Football was certainly very different ‘back in the day’ and it took some pioneering figures to change the view of the game from an outsiders’ POV.
All things considered, Sir Matt Busby must go down as one of the most pivotal figures in the history of English football. Even as a player, his exploits for Manchester City and Liverpool will live long in their archives, but none longer than his succeeding managerial legacy at fierce rivals, Manchester United.
Nowadays, there’s much talk (and even a documentary) about what we now call ‘The United Way’. A short-hand term to describe how Manchester United have historically conducted themselves both on and off the pitch. But even though Sir Alex Ferguson and (to some degree) Ole Gunnar Solskjaer have done their bit to keep that flag flying, it had to start somewhere. Which is why I’m spending my time now to educate you on Sir Matt Busby.
One of the greatest servants Manchester United has ever had, Sir Matt Busby ought be credited with perhaps the most incredible decision-making that the club has seen since its inception. In his earlier years, he wasted no time in making sure that his brigade adopted his ‘attractive, no holds barred’ attacking philosophy.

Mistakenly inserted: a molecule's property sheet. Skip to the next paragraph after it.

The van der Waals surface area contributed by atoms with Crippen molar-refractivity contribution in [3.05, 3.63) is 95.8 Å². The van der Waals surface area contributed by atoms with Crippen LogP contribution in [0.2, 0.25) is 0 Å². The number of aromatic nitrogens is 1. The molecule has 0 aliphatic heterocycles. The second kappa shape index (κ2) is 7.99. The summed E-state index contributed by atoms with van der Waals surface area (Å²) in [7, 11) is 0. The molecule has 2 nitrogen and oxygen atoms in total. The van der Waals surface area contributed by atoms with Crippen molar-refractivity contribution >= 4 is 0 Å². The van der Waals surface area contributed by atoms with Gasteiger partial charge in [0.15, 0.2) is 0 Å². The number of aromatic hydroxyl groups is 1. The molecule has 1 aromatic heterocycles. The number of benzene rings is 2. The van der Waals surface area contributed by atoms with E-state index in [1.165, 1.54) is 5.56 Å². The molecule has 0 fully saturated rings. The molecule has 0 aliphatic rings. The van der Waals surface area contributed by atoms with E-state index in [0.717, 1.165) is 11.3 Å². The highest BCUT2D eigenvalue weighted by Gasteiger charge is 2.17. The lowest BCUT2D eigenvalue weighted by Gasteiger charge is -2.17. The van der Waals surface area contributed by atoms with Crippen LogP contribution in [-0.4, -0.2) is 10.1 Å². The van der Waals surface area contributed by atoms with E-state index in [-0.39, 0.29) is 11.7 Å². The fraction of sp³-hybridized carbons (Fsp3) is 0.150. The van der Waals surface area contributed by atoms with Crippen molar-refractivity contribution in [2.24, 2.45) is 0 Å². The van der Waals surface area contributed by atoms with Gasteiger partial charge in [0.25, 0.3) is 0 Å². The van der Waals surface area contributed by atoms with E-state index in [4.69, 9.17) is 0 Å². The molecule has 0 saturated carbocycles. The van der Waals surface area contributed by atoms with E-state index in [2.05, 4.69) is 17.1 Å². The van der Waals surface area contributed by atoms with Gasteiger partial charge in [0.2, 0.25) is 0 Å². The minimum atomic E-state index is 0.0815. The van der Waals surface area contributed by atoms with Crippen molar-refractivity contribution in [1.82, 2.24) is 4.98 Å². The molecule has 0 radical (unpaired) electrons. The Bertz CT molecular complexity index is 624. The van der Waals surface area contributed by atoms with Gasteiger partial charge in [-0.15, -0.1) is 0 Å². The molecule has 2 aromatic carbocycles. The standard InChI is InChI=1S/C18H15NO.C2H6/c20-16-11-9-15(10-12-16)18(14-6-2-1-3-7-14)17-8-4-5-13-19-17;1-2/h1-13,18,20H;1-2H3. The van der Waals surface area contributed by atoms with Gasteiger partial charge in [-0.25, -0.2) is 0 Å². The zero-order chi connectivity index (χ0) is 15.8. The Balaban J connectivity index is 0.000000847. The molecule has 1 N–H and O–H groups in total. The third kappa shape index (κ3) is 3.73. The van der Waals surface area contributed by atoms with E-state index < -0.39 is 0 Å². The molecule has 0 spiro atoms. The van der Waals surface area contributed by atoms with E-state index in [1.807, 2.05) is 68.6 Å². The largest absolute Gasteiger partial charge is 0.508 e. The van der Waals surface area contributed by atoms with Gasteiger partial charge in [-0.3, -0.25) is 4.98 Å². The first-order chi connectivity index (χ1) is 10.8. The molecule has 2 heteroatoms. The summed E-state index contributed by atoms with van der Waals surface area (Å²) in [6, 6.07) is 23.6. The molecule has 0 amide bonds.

Winning a plethora of domestic achievements relatively early on, Sir Matt was even courted by a certain Santiago Bernabeu (the man who eventually had the stadium named after him) of Real Madrid. But after a comment from the enigmatic Spaniard, claiming that managing his Los Blancos was ‘like a footballing paradise’, Mr. Busby was quick to rebuke the Madridian’s advancements with the now-famous phrase, ‘Manchester is my heaven’.
“In all modesty, my summing up of the ’50s must be that no club in the country could live with Manchester United … I never wanted Manchester United to be second to anybody. Only the best would be good enough.”Sir Matt Busby – on the early success of Manchester United
A lot of this success hinged primarily on the way his teams would attack others. Of course, he understood the value of remaining stable and steady at the back – hence why his goalkeeper and other shallower ends of the proverbial ‘spine’ of the squad largely remained unchanged throughout his tenure. However, there would be a horrific, brutal occasion soon after the 1958 new year, which would alter the fabric of the club forever …
Given the incident and the understandable emotion surrounding it, it would be remiss of me to whittle down its impact into a few lines in this article on Sir Matt Busby. Instead, we will be focusing on a full-length feature about the Munich Air Disaster in features to come here at Ultra United.
But in its wake, to think that Manchester United would go on to lift the coveted European Cup a decade later is a monumental achievement. At face value, it stands as the club’s inaugural move into what would eventually form the backbone of the club’s most successful period by the time Sir Alex Ferguson picked up the mantle Sir Matt had left off. But dig a little deeper, and you soon realise that it’s a deified period of football history which must never be forgotten. Footballing beauty in its purest form.